HowTo: Tasmota - Switch on socket delayed with switch on delay

In order to be absolutely sure that I have really switched off all devices (soldering iron, etc.) after leaving my workplace/desk, I have been switching the consumers at my desk via a central socket for years.

Unfortunately, this has become an annoying problem over time. Because a few consumers are connected to this central socket, which draw a very high current at the moment they are switched on. That's not necessarily always a problem. In my case, however, it is problematic because the fuse that protects the circuit on my desk is very sensitive and the associated circuit is correspondingly busy.

This means that when the central socket is switched on, the associated fuse sometimes also blows.

This is of course not further tragic since the line is not permanently overloaded. However, I was looking for an easy way to fix this problem.

The solution is a socket programmed with the Tasmota firmware, which is configured in such a way that it switches on the built-in relay with a slight delay. After switching on the power supply, this socket waits a few seconds until the connected consumers are switched on.

This socket is connected to the central socket in such a way that it is only supplied with energy after the central socket has been switched on. At the same time, I have shifted some of the consumers at my workplace/desk to the socket configured with the switch-on delay.

So if I now switch on the central socket, some of the consumers on my desk are switched on and the configured Tasmota socket is supplied with energy. This then switches on the rest of the consumers at my desk about two seconds later. As a result, the high inrush current that triggered my fuse is distributed over two switching operations and the fuse no longer triggers. 🙂

This article describes how you can configure a Tasmota socket with a switch-on delay.


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Requirements

Helpful articles:
Before you can use this feature, you should have your Tasmota device installed and configured to access it over your WiFi. How to do this is described in the following articles.

In the following lists you will find all the parts you need to implement this article.

Required tool:

umberLink
1x Dupont cable  Buy at Amazon
1x USB to TTL serial adapter  Buy at Amazon

Required material:

NumberLink
1xSONOFF S26 smart socket  Buy at Amazon


How it works and the required settings

Unfortunately, there is not “one” command in Tasmota with which you can implement a switch-on delay.

However, the Tasmota firmware allows you to define your own rules. With its help, various behaviors and also a switch-on delay can be defined. Below is an explanation of a possible solution.

First, the socket is configured in such a way that the relay of the socket is always switched off after plugging it in or switching on the power supply.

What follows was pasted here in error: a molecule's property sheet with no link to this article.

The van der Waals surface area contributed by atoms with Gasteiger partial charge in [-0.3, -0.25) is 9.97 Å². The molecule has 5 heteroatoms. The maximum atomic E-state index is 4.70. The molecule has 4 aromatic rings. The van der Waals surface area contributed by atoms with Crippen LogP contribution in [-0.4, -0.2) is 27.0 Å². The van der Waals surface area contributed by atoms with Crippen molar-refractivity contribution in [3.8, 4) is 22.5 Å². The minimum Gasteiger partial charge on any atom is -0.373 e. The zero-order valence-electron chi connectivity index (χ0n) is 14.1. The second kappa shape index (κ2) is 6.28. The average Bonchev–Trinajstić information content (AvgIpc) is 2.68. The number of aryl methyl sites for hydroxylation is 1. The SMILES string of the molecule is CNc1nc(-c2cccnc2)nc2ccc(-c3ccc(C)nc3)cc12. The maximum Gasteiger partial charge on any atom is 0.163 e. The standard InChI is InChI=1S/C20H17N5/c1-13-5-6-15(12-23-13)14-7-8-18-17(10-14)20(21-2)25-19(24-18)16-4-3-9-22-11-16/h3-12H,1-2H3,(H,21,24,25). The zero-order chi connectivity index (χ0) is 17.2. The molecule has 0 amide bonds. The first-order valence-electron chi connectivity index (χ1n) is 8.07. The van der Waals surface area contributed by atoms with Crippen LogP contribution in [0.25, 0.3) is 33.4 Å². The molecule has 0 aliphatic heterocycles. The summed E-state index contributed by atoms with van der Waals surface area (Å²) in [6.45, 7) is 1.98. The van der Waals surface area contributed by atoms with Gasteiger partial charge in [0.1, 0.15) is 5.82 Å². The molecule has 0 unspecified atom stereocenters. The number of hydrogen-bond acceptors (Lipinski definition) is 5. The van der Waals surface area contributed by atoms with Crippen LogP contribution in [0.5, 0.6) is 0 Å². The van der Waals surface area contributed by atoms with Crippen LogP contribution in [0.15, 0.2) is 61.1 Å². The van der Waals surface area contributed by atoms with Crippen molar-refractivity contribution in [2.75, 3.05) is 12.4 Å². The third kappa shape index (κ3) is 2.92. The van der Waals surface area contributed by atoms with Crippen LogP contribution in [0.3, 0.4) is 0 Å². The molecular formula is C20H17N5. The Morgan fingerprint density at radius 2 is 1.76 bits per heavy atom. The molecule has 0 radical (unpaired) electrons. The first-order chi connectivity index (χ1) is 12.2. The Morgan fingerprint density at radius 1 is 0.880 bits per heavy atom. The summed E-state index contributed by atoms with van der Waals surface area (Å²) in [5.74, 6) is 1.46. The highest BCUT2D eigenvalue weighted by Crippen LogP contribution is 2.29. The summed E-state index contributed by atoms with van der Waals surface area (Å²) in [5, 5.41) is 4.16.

To do this, you need to run the following command in the console of your Tasmota device.

PowerOnState 0

Next, you need to enable rule execution.

To do this, you need to run the following command in the console of your Tasmota device.

rule 1

Now the actual rule has to be configured.

This consists of a simple line, which, however, defines two actions that are carried out on certain events.

The first action is in the section

on system#boot do ruletimer1 3

defines and configures the socket so that as soon as the system#boot event occurs, the “ruletimer1” is set to the value 3. The ruletimer1 now runs like a stopwatch in the background and counts from three down to 0.

As soon as the timer has reached the value one, another event is triggered, which is described in section

on Rules#Timer=1 do power on endon

is defined. This causes the relay to be switched on (“power on”) when the event “Rules#Timer=1” occurs.

You must now set this rule.

To do this, you need to run the following command in the console of your Tasmota device.

rule on system#boot do ruletimer1 3 endon on Rules#Timer=1 do power on endon

You can also see the entered commands in the history of the console after entering them.


Testing the switch-on delay

To test the set rule, it is sufficient to pull the configured Tasmota plug out of the socket and plug it in again.

The socket should switch on by itself approx. 3 seconds after plugging it in. 🙂


Have fun with the project

I hope everything worked as described for you. If not or you have questions or suggestions please let me know in the comments. I will then add this to the article if necessary.
Ideas for new projects are always welcome. 🙂

PS Many of these projects - especially the hardware projects - cost a lot of time and money. Of course I do this because I enjoy it, but if you think it's cool that I share the information with you, I would be happy about a small donation to the coffee fund. 🙂

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2 comments

  1. Can you bring the switch-on delay together with the schedule? The switch-on delay should also relieve the fuse, but the device to be switched is subject to a schedule. Now my device always turns on when tasmota boots even if the device is scheduled not to turn on. Do you have a solution for this?

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